About a third of the Hyundai and Kia vehicles sold in the U.S. in the past three years could face reduced resale values, some more than others.
The admission that sister auto brands Hyundai and Kia inflated gas-mileage figures could lower resale values on affected models, experts said Monday.
While Hyundai and Kia were careful to say they are compensating owners for miles driven on vehicles for which they reduced the gas mileage estimates,neither are yet addressing any depreciation impact. A Hyundai spokesman, Jim Trainor, says "the issue is top of mind with us and we will monitor it very carefully." Kia went further. Spokesman Scott McKee says: "We believe Kia vehicles will maintain resale value stability even with these (fuel economy rating) adjustments."
The Environmental Protection Agency disclosed last week that its testing showed that 900,000 Hyundai and Kia vehicles, about a third of the vehicles sold in the U.S. in the past three years, fell short of the estimated gas mileage ratings. Both automakers blamed unintentional mistakes in the testing process. The set up a system that allows owners to bring their cars into dealers for debit cards to make up the difference between the original and revised gas-mileage estimates.
But the system does not address increased depreciation due to the debacle. The Kia Soul, a sporty compact crossover, saw its combined gas mileage reduced up to 4 mpg depending the version.Although the Elantra midsize sedans' gas-mileage was reduced only one mile per gallon overall, from 33 mpg to 32 mpg, the car was advertised for its eye-popping ability to get 40 mpg in highway driving. Now its 38 mpg.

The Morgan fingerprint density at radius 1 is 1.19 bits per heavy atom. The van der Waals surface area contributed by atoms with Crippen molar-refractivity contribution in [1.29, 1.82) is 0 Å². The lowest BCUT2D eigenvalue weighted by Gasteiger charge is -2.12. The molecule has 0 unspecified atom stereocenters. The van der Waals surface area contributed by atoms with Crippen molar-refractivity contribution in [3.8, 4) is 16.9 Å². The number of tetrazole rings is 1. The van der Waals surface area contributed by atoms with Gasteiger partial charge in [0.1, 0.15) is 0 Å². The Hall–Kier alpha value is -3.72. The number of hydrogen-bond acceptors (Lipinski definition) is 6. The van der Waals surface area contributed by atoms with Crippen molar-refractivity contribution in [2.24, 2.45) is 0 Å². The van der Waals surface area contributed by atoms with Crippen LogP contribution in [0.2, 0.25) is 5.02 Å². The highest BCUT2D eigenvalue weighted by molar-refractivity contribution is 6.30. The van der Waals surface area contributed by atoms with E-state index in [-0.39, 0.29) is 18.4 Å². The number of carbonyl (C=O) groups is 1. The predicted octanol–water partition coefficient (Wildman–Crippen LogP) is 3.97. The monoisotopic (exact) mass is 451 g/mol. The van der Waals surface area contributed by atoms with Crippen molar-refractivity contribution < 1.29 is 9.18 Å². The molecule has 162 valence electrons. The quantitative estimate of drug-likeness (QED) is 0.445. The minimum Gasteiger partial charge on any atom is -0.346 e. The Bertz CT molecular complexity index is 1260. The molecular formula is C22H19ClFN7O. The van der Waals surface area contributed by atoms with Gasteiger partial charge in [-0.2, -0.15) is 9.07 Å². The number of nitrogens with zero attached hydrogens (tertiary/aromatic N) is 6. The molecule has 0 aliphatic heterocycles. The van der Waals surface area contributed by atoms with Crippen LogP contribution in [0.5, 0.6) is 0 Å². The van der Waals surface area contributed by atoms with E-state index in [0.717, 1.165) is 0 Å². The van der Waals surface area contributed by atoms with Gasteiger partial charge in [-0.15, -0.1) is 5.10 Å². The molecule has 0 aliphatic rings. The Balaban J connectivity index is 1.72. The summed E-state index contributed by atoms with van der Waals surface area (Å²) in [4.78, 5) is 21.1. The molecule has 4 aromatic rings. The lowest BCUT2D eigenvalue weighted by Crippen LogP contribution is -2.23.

Consumers may find "residual values are lss and they paid for a product that doesn't deliver what they want," says Jamie Court, president of Consumer Watchdog, which filed a lawsuit against Hyundai over the Elantra earlier this year. "They advertised 40 mpg even when they knew no one would get 40 mpg."
In the short term, the trade-in values of Hyundai and Kia vehicles "could take a hit," says Eric Ibara, director of residual consulting for Kelley Blue Book. Though a relatively small impact, for some owners, it will be emotional — and that could hurt values. The larger issue, he says, is whether it harms the value of the twin South Korean brands.
"U.S. consumers are skeptical anyway," says Larry Smith, senior consultant to the Institute for Crisis Management, who doesn't think there will be much lasting trouble for Hyundai and Kia. He noted that Toyota saw a dip in popularity among consumers when it was going through its unintended acceleration debacle a couple of years ago, but it has recovered. "The American public can be pretty forgiving, pretty quickly."
Larry Dominique of ALG, formerly known as Automotive Lease Guide, which also estimates residual values, says he thinks the damage to Hyundai and Kia will be limited. "From an absolute dollar standpoint, not much," he says. And Elantra, only down 1 mpg, "not at all." Dominique says he has been in talks with Hyundai about how to handle the issue.